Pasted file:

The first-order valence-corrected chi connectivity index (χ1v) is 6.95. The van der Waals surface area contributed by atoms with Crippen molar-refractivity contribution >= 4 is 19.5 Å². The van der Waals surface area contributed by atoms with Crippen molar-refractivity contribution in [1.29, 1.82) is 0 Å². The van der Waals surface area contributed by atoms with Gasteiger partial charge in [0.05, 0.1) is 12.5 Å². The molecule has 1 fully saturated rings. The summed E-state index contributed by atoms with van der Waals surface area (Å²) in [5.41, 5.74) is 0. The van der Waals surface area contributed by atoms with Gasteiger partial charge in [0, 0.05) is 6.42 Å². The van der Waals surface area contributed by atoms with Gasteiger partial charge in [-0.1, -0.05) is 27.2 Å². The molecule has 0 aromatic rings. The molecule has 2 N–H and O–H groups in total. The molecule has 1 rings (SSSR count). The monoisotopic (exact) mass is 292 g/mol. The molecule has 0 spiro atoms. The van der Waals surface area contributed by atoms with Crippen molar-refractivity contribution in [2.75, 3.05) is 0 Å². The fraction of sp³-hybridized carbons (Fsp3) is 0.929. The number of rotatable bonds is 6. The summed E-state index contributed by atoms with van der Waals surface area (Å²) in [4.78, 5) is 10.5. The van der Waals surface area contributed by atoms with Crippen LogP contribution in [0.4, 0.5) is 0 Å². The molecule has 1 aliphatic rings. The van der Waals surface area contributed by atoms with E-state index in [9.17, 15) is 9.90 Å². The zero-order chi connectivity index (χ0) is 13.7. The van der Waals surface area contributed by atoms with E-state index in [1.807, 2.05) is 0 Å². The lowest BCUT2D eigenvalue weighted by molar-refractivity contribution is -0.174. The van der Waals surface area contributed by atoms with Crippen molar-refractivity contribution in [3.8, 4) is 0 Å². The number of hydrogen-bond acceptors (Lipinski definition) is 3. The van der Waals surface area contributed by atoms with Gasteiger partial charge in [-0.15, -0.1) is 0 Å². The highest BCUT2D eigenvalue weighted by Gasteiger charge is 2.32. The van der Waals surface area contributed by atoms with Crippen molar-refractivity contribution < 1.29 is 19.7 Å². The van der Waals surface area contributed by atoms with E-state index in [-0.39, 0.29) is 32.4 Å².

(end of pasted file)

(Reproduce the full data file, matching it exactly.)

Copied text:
The first-order valence-corrected chi connectivity index (χ1v) is 6.95. The van der Waals surface area contributed by atoms with Crippen molar-refractivity contribution >= 4 is 19.5 Å². The van der Waals surface area contributed by atoms with Crippen molar-refractivity contribution in [1.29, 1.82) is 0 Å². The van der Waals surface area contributed by atoms with Gasteiger partial charge in [0.05, 0.1) is 12.5 Å². The molecule has 1 fully saturated rings. The summed E-state index contributed by atoms with van der Waals surface area (Å²) in [5.41, 5.74) is 0. The van der Waals surface area contributed by atoms with Gasteiger partial charge in [0, 0.05) is 6.42 Å². The van der Waals surface area contributed by atoms with Gasteiger partial charge in [-0.1, -0.05) is 27.2 Å². The molecule has 0 aromatic rings. The molecule has 2 N–H and O–H groups in total. The molecule has 1 rings (SSSR count). The monoisotopic (exact) mass is 292 g/mol. The molecule has 0 spiro atoms. The van der Waals surface area contributed by atoms with Crippen molar-refractivity contribution in [2.75, 3.05) is 0 Å². The fraction of sp³-hybridized carbons (Fsp3) is 0.929. The number of rotatable bonds is 6. The summed E-state index contributed by atoms with van der Waals surface area (Å²) in [4.78, 5) is 10.5. The van der Waals surface area contributed by atoms with Crippen LogP contribution in [0.4, 0.5) is 0 Å². The molecule has 1 aliphatic rings. The van der Waals surface area contributed by atoms with E-state index in [9.17, 15) is 9.90 Å². The zero-order chi connectivity index (χ0) is 13.7. The van der Waals surface area contributed by atoms with E-state index in [1.807, 2.05) is 0 Å². The lowest BCUT2D eigenvalue weighted by molar-refractivity contribution is -0.174. The van der Waals surface area contributed by atoms with Crippen molar-refractivity contribution in [3.8, 4) is 0 Å². The number of hydrogen-bond acceptors (Lipinski definition) is 3. The van der Waals surface area contributed by atoms with Gasteiger partial charge in [-0.15, -0.1) is 0 Å². The highest BCUT2D eigenvalue weighted by Gasteiger charge is 2.32. The van der Waals surface area contributed by atoms with Crippen molar-refractivity contribution < 1.29 is 19.7 Å². The van der Waals surface area contributed by atoms with E-state index in [-0.39, 0.29) is 32.4 Å².